Extension educators in Southern Idaho conducted a two-part workshop in May of 2013 for new beekeepers. The workshop lasted 1 day. The two sections of the workshop constituted the two experiments of the study. The first section studied the effects of education of the beekeeper on hive longevity, and the second studied the effects of hive creation method on hive longevity.
The first section of the workshop taught the basics of beekeeping and best management practices designed to keep honeybee colonies alive. Not all of the new beekeepers were invited to attend this educational activity. Specifically, 30 beekeepers attended this section of the workshop, and an additional 26 beekeepers did not attend. This gave the authors two treatments for the first study, namely educated and non-educated beekeepers. Those who attended the workshop and received the beekeeping education will be referred to as "educated beekeepers" in this article. Beekeepers who did not receive this specific education constituted a second group referred to as "non-educated beekeepers." The study measured the effects of this single educational activity. Specifically, the study evaluated whether beekeepers who received beekeeping education had better success at keeping colonies alive until the next spring than non-educated beekeepers. The authors understand that there are many ways to learn beekeeping. Topics for this educational section of the workshop included:
- Honeybee disease identification
- Disease treatment and medication including mite control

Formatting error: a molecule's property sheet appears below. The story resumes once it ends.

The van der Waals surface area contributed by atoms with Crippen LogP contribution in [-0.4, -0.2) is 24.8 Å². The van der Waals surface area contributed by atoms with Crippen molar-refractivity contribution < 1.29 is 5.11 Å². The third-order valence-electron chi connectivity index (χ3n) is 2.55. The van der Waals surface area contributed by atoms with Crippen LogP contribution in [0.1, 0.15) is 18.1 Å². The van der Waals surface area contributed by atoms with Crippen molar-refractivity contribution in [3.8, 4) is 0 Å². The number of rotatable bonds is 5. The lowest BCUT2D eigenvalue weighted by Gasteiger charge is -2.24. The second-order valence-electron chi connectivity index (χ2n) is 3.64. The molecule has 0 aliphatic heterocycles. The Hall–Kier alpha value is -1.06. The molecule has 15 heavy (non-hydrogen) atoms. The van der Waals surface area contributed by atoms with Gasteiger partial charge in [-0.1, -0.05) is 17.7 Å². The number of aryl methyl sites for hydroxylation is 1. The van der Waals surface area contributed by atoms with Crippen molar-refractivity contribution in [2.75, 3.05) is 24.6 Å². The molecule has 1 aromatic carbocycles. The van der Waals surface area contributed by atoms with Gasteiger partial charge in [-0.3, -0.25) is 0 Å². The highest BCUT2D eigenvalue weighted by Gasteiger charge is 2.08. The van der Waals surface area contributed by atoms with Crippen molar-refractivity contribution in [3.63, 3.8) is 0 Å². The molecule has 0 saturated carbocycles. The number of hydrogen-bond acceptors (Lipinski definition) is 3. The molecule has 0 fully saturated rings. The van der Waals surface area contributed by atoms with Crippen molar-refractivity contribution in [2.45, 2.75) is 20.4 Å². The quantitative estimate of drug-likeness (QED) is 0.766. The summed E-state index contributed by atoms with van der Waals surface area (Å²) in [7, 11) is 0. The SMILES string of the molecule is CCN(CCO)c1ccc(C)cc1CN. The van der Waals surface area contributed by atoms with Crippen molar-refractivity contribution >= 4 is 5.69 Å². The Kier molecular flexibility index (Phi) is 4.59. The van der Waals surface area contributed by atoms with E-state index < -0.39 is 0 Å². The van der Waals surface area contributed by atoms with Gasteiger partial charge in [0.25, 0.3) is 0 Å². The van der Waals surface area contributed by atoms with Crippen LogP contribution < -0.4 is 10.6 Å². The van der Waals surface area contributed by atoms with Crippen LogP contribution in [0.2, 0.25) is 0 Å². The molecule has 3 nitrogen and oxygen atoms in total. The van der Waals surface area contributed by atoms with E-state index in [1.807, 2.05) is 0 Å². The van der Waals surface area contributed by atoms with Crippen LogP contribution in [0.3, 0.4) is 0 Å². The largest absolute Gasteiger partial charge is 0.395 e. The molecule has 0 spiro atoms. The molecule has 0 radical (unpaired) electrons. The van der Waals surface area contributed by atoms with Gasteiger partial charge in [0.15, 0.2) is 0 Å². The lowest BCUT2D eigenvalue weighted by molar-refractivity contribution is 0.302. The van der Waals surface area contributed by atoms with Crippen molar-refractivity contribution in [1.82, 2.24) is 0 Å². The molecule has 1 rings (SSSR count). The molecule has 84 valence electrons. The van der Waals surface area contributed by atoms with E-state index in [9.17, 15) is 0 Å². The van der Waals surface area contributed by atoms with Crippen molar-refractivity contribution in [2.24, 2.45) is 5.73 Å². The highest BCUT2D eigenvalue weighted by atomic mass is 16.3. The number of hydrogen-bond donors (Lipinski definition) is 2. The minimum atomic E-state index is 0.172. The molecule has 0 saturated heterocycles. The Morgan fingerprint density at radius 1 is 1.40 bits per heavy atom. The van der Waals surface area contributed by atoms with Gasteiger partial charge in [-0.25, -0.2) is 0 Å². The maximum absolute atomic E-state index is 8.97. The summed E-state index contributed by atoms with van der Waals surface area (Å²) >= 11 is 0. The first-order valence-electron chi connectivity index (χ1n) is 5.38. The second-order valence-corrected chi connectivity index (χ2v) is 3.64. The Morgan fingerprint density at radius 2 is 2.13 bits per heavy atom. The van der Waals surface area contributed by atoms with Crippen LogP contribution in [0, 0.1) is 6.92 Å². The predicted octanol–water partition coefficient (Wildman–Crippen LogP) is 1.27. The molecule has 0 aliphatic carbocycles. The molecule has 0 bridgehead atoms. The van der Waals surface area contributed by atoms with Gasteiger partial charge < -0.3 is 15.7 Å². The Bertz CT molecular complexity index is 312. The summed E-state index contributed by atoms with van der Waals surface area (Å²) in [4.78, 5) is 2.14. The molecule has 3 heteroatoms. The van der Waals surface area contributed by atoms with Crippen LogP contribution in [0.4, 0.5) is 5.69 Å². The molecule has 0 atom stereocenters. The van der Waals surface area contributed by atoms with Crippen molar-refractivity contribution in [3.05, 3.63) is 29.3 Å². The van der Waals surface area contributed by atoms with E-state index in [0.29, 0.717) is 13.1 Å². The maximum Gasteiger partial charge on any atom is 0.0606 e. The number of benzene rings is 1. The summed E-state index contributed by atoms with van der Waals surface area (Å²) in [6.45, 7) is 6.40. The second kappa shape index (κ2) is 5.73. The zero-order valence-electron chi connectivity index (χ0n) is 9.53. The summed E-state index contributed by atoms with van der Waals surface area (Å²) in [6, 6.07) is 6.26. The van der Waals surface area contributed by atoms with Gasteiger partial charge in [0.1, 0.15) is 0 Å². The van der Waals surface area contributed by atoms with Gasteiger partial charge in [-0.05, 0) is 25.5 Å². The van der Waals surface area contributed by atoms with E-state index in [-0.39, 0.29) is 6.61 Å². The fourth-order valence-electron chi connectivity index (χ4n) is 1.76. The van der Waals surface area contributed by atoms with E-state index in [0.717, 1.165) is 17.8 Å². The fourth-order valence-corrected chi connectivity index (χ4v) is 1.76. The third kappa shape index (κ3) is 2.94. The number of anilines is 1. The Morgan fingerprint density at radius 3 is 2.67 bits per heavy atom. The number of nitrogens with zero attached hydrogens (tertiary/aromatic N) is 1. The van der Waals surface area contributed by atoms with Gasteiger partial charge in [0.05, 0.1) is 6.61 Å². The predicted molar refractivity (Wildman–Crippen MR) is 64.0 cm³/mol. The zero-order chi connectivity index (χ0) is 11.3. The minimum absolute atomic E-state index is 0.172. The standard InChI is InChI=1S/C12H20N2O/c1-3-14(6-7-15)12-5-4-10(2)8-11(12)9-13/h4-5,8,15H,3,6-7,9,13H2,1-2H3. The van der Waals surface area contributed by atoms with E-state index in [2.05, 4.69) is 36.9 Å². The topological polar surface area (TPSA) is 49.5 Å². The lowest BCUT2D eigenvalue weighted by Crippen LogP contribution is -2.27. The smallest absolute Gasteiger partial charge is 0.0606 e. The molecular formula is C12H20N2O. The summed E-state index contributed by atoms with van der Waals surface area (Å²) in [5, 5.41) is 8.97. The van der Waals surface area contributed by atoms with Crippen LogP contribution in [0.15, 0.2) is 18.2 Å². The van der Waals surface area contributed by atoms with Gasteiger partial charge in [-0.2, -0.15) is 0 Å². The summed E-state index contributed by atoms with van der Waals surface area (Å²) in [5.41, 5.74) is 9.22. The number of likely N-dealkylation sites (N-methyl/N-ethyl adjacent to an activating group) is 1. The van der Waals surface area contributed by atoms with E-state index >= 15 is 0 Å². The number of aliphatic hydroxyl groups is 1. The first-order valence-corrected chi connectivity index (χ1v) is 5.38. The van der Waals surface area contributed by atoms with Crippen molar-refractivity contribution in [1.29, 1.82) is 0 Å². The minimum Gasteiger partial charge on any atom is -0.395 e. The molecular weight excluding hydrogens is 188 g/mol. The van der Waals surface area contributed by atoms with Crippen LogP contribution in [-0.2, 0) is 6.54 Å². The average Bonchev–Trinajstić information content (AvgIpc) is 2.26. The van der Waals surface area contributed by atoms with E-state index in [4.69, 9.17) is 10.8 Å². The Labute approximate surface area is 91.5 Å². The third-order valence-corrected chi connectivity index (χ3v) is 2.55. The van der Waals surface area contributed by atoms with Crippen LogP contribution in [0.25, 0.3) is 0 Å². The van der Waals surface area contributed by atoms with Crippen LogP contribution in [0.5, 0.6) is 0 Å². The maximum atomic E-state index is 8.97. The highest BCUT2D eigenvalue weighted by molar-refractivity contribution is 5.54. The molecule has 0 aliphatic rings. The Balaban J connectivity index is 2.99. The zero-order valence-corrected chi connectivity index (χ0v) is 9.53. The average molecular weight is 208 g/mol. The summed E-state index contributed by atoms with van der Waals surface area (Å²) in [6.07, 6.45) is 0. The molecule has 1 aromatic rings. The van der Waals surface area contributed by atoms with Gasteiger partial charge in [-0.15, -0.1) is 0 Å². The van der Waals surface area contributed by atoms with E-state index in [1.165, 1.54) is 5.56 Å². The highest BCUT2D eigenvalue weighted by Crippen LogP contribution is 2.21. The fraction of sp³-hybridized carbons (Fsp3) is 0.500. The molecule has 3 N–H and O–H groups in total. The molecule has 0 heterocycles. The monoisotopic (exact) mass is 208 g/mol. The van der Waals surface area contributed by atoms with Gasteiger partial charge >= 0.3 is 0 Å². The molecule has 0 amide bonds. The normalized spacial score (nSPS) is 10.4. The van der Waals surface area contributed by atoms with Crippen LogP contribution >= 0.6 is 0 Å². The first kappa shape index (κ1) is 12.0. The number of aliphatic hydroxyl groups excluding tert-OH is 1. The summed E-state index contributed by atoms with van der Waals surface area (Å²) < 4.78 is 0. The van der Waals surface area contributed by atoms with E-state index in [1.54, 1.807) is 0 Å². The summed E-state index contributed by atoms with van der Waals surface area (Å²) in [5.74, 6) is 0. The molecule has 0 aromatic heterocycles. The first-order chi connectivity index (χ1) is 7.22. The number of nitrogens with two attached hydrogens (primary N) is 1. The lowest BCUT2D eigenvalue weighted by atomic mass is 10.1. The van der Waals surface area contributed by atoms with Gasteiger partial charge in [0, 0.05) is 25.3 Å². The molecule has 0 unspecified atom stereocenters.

- Honeybee feeding
- Colony health evaluation methods
- Honeybee nutrition
- Introduction of a new queen
- Protecting pollinators from pesticides
- Queen, worker, and drone identification
The second section of the workshop consisted of the distribution of two types of honey bee colonies. The second section of the workshop did not include any educational activities, hands-on training, or counseling. This section of the study evaluated the effects of colony creation methods on colony mortality rates. Two methods were used to create new colonies of honeybees. The hives were created prior to the workshop. The two methods gave the authors the two treatments for the second study. The two methods were the following.
Nucleus Colony: transferring bees, brood, honey, and pollen located on a comb taken from an existing colony. These stores were placed into a new hive box. Then a new queen was introduced to these bees. Nucleus colonies are essentially a split or a division from an older colony. The benefit of a nucleus colony is that the hive has brood, food, and comb from the inception. Other methods of colony creation begin without the benefit of these stores, and the honeybees have to expend energy to acquire them.
Package Colony: transferring a four-pound group of young bees into a new hive box and introducing a new queen. The benefit of this method is that the colony gets a fresh start. This method usually has less disease build up since no brood or comb is transferred.